Walmart’s notoriously bad policies regarding its employees are not unique to the corporation. (PHOTO CREDIT: MCT CAMPUS)

Walking around campus these past few weeks, you may have noticed a certain flyer hanging up on the advertisement boards with a smiley face on it. A group of students, with the help of others from outside organizations, are looking to cut Walmart out of the list of approved vendors from which clubs and organizations can purchase goods and supplies. This list of vendors includes other retailers such as Trader Joe’s, Whole Foods, Costco and Target, among others.

Of course, the first question many seem to ask is, “Why Walmart?” Some in the group noted that Walmart’s discriminatory hiring policies, such as those highlighted by the Supreme Court case Walmart v. Duke, is one reason to cut Walmart from this list. Others pointed out that Walmart’s associates mainly work for minimum wage and are unable to survive on that alone, as explained in detail in the book “Nickel and Dimed” by Barbara Ehrenreich. Walmart’s economic policies were also mentioned, along with their treatment of employees.

On some issues, I do agree with the student group. Walmart’s hiring policies, which may have discriminated against women, along with the near-constant minimum wage (or barely above minimum wage) salaries of its associates, are terrible. However, the one problem that I see in this plan is that other people may argue that other corporations practice the same policies that Walmart does. In other words, corporations are corporations. They will always try to maximize their profit, which means that their workers will more than likely suffer the economic costs.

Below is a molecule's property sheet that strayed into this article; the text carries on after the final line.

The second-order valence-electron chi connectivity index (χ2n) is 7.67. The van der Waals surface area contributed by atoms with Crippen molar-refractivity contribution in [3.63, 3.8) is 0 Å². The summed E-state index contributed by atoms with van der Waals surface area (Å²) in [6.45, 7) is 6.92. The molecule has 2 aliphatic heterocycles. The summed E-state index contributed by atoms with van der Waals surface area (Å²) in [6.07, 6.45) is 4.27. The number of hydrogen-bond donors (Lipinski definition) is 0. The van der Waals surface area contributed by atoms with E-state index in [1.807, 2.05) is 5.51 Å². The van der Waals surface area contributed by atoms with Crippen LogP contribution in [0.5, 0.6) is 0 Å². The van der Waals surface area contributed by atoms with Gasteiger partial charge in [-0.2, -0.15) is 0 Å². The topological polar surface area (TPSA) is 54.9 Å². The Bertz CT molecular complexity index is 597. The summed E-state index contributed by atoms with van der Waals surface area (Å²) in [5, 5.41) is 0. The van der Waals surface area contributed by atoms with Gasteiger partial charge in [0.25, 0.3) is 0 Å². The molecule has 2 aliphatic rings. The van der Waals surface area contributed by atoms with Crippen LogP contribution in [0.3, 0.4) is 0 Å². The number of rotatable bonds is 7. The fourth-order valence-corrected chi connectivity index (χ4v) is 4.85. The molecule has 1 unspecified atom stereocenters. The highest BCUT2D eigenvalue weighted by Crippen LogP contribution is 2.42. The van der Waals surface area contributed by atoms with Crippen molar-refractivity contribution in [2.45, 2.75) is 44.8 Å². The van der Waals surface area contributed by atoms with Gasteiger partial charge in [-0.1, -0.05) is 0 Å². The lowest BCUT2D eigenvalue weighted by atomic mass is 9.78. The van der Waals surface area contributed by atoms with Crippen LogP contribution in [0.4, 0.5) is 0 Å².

This also leads me to question whether or not giving Stony Brook University’s money from one corporation to another is really going to mean much. For example, if a club cannot spend their money at Walmart, they will just go straight over to Target or some other large retailer rather than a smaller shop in the community. Even though some of the companies’ practices may not be “as bad” as Walmart’s, they are still corporations, and these corporations are all just competing with each other to produce the highest profit.


Maybe there is a different solution. Perhaps we can get more small businesses onto the list and support the local community. Now this may be a hard argument to make due to the fact that major retailers like Walmart, Target and others make their products so much cheaper than their local counterparts. Presumably that would increase the amount of money needed to purchase equipment, which may raise fees that students would have to pay. Although I know this probably would not come about, I still feel that support of local shops and stores would make the Stony Brook community stronger and help local employment issues.

I do, however, applaud the students’ efforts. While they may not get Walmart off the list right away, they are determined to accomplish this task. And the precedent they set, that the students of Stony Brook can campaign to get something as large as Walmart off of our campus, is impressive. Many years down the road, future students may look back on this and realize that they, too, can do something about an issue they feel strongly about and potentially change Stony Brook University.


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